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The new decade has started with what will be one of its most defining moment. COVID-19 isn’t only affecting people’s health around the world but it has also plagued the market with uncertainty. Investors dislike nothing more uncertainty, risk and deflation. So, they too are going to stay home and keep their cash in their pockets, for now at least. As the value of companies is compressing, startups are going to find it a lot more challenging to raise funds.
As a founder, you need to take some time and think realistically about your company’s cash flow and runway. How much money do you have coming in every month and how much is going out? If the answer is a negative number, that’s your monthly burn. Many startups burn through cash until they’ve scaled enough to become profitable. The market has been very supportive of cash flow negative companies for about a decade. However, at times of uncertainty VC’s are extra skeptical and may not want to bet on your company making it, and getting to (and staying in) a cash flow positive position. As a result of this, your company could have a lower valuation than it would have a few months ago.
When there’s an economic downturn, the market looks at a company’s metrics differently and the value it places on each of them changes. Because capital is scarce, your burn rate may matter more than your growth rate or even revenue. And for good reason, the number 1 reason why companies go bankrupt is that they run out of cash. When you know your burn rate, and how much capital you have, it’s very easy for you to do the maths and determine how long your runway is. Many startups operate hoping that they’ll get to raise capital before their runway ends, an assumption that used to be in many ways safe. However, capital is going to be a lot harder to come by and more expensive making it much less of an option, especially to smaller startups that have not yet proven their track record.
Your goal as a founder is to make sure you’re funded until you’re able to sell more equity (at a good valuation). That’s why you need to start thinking now. What if your projected funding round is effectively pushed back a year or two thanks to the new economic situation, what are you going to do?.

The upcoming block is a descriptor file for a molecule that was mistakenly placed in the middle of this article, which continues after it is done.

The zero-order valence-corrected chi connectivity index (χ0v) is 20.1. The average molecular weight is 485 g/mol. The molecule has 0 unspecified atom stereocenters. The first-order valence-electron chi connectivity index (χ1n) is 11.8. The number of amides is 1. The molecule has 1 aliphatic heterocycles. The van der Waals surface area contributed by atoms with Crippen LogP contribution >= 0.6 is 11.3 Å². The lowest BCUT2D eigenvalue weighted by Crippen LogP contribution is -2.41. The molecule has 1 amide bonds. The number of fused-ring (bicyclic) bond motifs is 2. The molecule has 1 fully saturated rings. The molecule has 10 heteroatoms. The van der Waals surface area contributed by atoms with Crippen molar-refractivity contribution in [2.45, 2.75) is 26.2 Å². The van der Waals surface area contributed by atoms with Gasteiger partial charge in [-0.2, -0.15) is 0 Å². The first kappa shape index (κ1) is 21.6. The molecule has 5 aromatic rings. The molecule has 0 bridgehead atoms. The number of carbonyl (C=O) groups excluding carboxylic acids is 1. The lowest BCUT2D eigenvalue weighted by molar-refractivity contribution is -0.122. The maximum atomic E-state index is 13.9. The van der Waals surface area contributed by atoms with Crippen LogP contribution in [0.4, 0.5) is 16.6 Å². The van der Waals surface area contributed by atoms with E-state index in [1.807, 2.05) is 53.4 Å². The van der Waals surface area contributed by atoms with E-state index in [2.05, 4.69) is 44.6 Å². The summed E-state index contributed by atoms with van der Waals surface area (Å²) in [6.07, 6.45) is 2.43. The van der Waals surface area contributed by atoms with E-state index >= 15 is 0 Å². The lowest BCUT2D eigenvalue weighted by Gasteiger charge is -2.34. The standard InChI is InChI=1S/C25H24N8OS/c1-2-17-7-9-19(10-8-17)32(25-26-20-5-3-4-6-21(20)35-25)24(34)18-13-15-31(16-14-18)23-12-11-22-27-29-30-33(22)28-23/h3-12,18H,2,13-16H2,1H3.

Focus on profitability
You need to understand which metrics are important to VC’s and work on improving them, but you should make profitability your biggest priority. Tackle this head-on by cutting on costs. Trim down unnecessary expenses. Make sure you understand the importance and ROI of each aspect of the business when you’re looking at it. You’ll also want to communicate your plan to employees who might have to change their work based on an expense cut such as cancelling a software subscription. Your second forefront is revenue. See if you’re able to upsell to current clients or if there’s a new avenue of revenue that you can explore with minimal costs. Every dollar you spend less or make more will put you in a stronger position.
Get capital now
If your runway is not very long, you need to secure cash ASAP. Raising equity is a long process and you don’t have a lot of time and so debt can be your best option. Instead of diluting your equity at a time where valuations will be on the lower side, why not borrow? Although you’ll be paying interest on your loan, it’s saving your equity for a time when you can sell at a higher value. If you have tax credits, government grants, monthly recurring revenue, or accounts receivable, you can look into financing them and getting your hands on cash now then paying it off when you receive your refund from the government months later. SR&ED loans are flexible in size, too. The more R&D work you undertake, the more you build that asset until the day you file your claim and the day you get back months later. Financing your claim can put money in your bank account in as little as three business days.
At Venbridge, we can combine your filed SR&ED claim with your accrued SR&ED to qualify you for a larger loan. Having this money in your back pocket can ensure you a longer runway or help you invest in boosting profitability. This way you get to grow your company without having to sell equity for a lot less than its value until the economy has recovered from the downturn.